Robert Allison wrote:
> I don't sell them. I am a general contractor. They are just one of
> new popular items since people have become aware of them and how much
> energy use they can save. I haven't seen any of my customers complain
> about them. The last one that I installed cost $845, the install was
> 300 dollars and she got a 200 dollar rebate from the city.
> I have one, with two baths, a kitchen, dishwasher and wife and 2 kids.
> Haven't run out of hot water since I put it in. I got a Rinnai and it
> has been performing for 5 years now. I cannot compare energy savings
> head to head, because I went from an electric water heater, to a gas
> tankless, but my electric bill went down by $45 dollars a month (It
> averages about 250-300 per month).
> You seem to be trying to convince people that they are spawn from hell
> and I am just trying to present the honest facts. I think you are the
> one who is biased. It makes no difference to me what the homeowner
> wants to install, I make money on the whole job, not just one part.
Greetings, Mr. Robert Allison General Contractor, and welcome to this
very interesting discussion about tank-type vs. tankless water heaters!
I'm moving your valuable contribution to an appropriately re-named
thread so that we can stay organized -- I hope you will follow it here.
The thread started out as rinnai vs. rheem tankless, but soon morphed
into a general tank-type vs. tankless water heater discussion. Then I
joined in, and renamed the thread as such. I won't ramble on about stuff
that I already covered. Hopefully you have picked up enough information
from the various posts in this thread.
Now then. You say that you have installed tankless heaters for your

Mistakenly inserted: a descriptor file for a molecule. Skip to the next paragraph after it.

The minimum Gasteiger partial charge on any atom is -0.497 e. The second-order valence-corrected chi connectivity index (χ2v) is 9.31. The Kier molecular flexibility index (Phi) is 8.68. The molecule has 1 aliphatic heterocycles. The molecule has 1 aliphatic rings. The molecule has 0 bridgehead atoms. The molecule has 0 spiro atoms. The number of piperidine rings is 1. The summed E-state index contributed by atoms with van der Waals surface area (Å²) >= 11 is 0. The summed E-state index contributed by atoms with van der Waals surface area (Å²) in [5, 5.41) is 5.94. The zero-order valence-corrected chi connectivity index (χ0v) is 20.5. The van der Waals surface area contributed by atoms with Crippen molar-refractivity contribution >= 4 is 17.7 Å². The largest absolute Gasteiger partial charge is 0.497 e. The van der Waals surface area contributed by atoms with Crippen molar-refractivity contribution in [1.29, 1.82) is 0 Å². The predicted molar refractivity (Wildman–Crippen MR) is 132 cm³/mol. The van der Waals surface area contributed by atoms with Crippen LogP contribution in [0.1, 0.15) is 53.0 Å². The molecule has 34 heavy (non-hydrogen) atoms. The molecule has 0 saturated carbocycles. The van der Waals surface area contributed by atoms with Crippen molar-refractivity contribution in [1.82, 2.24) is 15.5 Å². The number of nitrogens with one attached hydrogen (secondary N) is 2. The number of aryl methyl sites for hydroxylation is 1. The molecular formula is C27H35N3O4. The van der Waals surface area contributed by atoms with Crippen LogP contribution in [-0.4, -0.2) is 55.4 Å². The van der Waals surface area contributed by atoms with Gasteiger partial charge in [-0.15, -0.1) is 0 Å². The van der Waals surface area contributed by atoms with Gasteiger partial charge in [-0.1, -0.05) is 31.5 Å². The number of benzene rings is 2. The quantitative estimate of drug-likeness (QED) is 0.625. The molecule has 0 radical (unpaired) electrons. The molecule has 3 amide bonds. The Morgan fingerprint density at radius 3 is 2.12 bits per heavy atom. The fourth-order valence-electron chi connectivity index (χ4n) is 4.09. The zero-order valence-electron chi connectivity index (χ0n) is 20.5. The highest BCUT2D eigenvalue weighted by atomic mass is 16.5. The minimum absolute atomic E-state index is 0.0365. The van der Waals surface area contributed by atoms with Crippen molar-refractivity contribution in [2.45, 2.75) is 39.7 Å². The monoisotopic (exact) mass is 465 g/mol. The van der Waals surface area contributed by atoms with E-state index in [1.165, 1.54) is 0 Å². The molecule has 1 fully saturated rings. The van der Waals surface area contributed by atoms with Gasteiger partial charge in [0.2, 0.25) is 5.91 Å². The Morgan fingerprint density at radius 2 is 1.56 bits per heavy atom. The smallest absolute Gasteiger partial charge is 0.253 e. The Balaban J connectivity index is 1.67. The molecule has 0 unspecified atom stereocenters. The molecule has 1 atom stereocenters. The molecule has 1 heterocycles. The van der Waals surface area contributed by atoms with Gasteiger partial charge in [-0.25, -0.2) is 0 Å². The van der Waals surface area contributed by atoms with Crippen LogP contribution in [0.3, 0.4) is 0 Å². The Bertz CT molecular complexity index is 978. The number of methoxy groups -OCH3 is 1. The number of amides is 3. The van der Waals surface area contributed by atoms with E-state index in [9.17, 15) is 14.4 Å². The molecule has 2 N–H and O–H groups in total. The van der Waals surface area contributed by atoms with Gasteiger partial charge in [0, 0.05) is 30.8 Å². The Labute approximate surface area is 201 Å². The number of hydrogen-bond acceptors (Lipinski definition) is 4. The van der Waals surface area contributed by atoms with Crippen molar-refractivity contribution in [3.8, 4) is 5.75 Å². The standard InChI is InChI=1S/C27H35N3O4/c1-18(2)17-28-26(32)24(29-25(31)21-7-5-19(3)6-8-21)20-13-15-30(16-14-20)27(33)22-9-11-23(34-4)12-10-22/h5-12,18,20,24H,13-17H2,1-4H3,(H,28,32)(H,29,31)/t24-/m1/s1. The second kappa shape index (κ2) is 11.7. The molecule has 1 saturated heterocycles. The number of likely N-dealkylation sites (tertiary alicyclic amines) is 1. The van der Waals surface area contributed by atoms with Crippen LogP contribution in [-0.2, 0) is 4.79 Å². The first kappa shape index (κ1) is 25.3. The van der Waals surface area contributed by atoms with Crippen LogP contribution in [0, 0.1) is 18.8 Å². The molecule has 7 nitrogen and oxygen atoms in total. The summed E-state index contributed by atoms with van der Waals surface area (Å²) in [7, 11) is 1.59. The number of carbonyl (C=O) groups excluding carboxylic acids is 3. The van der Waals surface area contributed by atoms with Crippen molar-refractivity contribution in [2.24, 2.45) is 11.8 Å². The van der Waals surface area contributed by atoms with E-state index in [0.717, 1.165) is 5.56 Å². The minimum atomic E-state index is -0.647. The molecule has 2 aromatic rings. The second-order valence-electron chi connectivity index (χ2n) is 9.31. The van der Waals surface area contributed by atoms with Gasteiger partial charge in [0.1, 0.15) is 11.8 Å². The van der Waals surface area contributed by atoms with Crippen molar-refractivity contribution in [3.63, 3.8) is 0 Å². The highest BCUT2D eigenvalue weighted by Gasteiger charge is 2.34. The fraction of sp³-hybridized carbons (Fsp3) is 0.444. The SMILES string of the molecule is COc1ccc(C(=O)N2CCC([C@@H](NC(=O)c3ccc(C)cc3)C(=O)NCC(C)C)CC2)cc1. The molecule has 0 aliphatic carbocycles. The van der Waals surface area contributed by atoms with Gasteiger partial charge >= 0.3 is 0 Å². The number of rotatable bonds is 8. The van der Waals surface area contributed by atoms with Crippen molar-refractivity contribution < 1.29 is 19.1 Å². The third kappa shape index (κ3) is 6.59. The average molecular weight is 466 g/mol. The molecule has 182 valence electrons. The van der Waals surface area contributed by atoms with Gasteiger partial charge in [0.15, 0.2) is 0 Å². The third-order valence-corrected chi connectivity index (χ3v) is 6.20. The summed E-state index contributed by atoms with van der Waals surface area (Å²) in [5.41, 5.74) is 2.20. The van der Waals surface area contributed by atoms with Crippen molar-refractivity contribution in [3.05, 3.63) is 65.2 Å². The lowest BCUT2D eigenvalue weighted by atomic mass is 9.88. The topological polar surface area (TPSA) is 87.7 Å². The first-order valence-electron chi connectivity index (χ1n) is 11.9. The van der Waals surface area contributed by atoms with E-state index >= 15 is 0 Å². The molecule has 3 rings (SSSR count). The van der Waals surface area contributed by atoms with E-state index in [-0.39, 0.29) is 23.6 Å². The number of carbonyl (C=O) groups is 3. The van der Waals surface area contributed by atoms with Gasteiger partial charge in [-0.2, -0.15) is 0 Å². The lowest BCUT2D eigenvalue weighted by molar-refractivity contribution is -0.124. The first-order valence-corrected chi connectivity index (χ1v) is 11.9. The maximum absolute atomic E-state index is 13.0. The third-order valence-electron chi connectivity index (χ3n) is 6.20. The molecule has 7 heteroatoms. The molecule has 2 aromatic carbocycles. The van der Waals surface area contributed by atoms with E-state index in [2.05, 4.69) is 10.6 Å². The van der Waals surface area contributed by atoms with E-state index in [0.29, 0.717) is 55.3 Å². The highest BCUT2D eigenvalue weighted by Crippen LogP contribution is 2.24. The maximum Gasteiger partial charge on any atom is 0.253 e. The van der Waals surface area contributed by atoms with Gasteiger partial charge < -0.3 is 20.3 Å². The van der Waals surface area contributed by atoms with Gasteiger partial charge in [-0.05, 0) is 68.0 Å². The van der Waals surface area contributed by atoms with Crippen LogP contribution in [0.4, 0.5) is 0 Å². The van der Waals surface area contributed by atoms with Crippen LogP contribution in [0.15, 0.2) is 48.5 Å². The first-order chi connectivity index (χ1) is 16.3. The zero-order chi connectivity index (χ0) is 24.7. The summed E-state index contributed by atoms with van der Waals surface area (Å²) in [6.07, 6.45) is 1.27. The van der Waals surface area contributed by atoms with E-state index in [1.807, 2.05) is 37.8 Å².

clients, and they haven't complained about them. Plus, you own one
yourself. This is a good thing IMHO for this discussion group. I
recently installed a Bosch 2400E (natural gas) in my home a few weeks
ago, and have been mostly satisfied with the unit, as well as my own
installation. A dozen or more copper sweat-soldered joints and no leaks.
Anyway, I have a question that I hope you or someone else reading this
post can answer.
After installing my tankless heater, I discovered one thing the old
storage tank hot water heater was very good at: trickling a flow of hot
water into a sink. Tankless water heaters have trouble here, because
they depend upon a pressure drop to fire the heater. If that drop is
less than what the tankless sensor can detect (because so little hot
water is being demanded at any given moment), then no hot water. Or as I
have observed with my new tankless heater, after running full hot water
for a minute or so, and then turning down the hot mix down to below the
sensor threshold, the tap flows a combination of
hot-then-cold-then-hot-again kind of "checkerboard" hot water into the
sink. I know what's going on -- the tankless pressure or flow sensor is
reacting to my hot water demand and turning the burner on, off, and back
on again as I manipulate the sink hot and cold valves. So, the hot water
plumbing is delivering hot, then cold, then hot again water. That all
makes sense to me, but I want to improve on that if I can.
I know that tankless water heaters depend upon an inlet-outlet pressure
differential to trigger the burner (natural gas, in my case). I recall
reading that my Bosch 2400E has a pressure or flow sensor which detects
a 0.8 PSI water inlet/outlet differential. I have performance-tested my
home plumbing for any hot water "crossovers", and found none.
SO HERE COMES THE $64 QUESTION: Is there a way to adjust this pressure
sensor if it is adjustable, or to swap it out for a sensor of a
different, lower pressure differential value if it isn't adjustable; or,
is there any way to adjust the pressure parameters in the Bosch's
on-board computer/processor to lower the burner turn-on threshold so
that I can trickle some instantaneous hot water?
I hope all of that makes sense ... if not, someone please hammer on me
and I'll re-write my rather long-winded question into a shorter-winded
and more concise question if I can.